- ML – Forrest floor, humus, garden soil, dark cacao, hazelnuts, coffee…also, the top of my son’s head after playing in the grass and the place at the nape of my wife’s neck after dinner service…truffles are living, seductive and pleasant.
- MN – Black truffles have an intoxicating and earthy aroma that is softened and perfected when matched with the right ingredient.
- LQ – There are psycho-sociological and cultural factors at play in the perception of aromas. Psycho-sociological because the context of the degustation is fundamental. To get a first time gustative positive experience of the truffle aroma, you need a favorable context – like trying truffles for the first time with wines, which will make it an even more positive experience. And culturally, I personally love the earthy, acidic, rustic aroma of truffles that, as it’s eaten, takes on woodsy, vanilla notes that trigger the brain to make you want more.
4. How do you describe what a truffle looks like?
- ML – A fallen star, a meteorite!
- MN – Dark, dusty and misshapen, almost rock like.
- LQ –Truffles are on their own turf, it looks like a truffle (lol!!). Nothing equals that look, but maybe a moon rock, or a deep black sunchoke.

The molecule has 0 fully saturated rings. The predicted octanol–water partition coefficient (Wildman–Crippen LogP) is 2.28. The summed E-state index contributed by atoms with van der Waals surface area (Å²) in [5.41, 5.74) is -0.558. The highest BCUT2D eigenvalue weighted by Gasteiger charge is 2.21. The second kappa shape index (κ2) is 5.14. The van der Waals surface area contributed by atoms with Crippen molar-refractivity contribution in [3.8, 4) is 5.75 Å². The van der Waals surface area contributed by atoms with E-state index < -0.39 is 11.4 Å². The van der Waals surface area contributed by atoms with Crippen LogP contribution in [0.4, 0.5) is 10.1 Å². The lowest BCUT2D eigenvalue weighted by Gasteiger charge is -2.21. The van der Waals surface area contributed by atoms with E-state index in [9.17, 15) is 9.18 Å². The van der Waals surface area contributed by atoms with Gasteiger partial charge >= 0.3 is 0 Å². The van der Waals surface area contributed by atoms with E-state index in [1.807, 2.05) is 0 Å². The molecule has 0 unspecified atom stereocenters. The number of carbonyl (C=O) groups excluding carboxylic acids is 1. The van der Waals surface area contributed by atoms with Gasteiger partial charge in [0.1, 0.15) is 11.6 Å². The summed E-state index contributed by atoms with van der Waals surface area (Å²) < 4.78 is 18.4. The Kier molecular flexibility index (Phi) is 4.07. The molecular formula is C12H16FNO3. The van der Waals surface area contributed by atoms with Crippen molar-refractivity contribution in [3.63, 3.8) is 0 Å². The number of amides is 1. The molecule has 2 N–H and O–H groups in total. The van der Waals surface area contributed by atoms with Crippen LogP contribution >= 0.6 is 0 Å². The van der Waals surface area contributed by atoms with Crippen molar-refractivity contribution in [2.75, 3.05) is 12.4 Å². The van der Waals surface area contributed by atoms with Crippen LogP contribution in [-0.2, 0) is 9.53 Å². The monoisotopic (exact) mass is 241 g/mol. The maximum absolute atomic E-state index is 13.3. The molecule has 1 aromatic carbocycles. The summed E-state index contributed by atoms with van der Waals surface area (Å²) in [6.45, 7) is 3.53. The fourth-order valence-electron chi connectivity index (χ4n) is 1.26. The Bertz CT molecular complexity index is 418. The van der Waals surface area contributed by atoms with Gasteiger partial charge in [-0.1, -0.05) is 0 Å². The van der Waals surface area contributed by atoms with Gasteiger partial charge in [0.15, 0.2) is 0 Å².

5. What is your favorite truffle dish?
- ML – Pheasant terrine with black truffles on warm levain toast is my very favorite.
- MN – Soft scrambled eggs with shaved truffles is probably the best thing I’ve ever eaten.
- LQ – For me, the simpler the better! My three favorites are: #1 – cooked in ashes and eaten with Sel de Guerande, #2 – shaved over beautiful scrambled eggs with a tablespoon of salted Bordier butter, and #3 – with braised veal feet and ginger. Whatever makes the truffle sing on its own!
6. How would you entice someone who has never tasted truffles before to try them?
- ML – I would invite my guest to discover the truffle with their sense of touch and smell, removing the preconceptions of sight, and then have them taste the shavings raw and unaccompanied. Heat is required to release the unique aromas and flavors leading to the creation of an unforgettable trtuffle memory, so I would then entice them to taste my fresh egg pasta filled with Raschera dop from alpine meadows made in the Cuneo province of Piedmont.
- MN – Honestly, you really only need to put a truffle to someone’s nose to get them interested.
- LQ – In this day and age if you use the lure of aphrodisiac you will win! However, I think the complexity and the genuine taste is totally worth giving them a try them for the first time. That funky smell and taste is so intoxicating – woods, the earth, the vanilla…and the addiction!
Throughout the festival weekend, you’ll have many opportunities to meet these culinary wizards, along with Host Chef Ken Frank of La Toque, as they discuss, demonstrate and prepare astounding truffle dishes for you to feast upon for breakfast, lunch and dinner! Don’t miss the Chefs Talk Truffles with Foodie Chap Liam Mayclem at the Dig Truffles? A Foodie’s In-Depth Guide to Truffles experience on Saturday.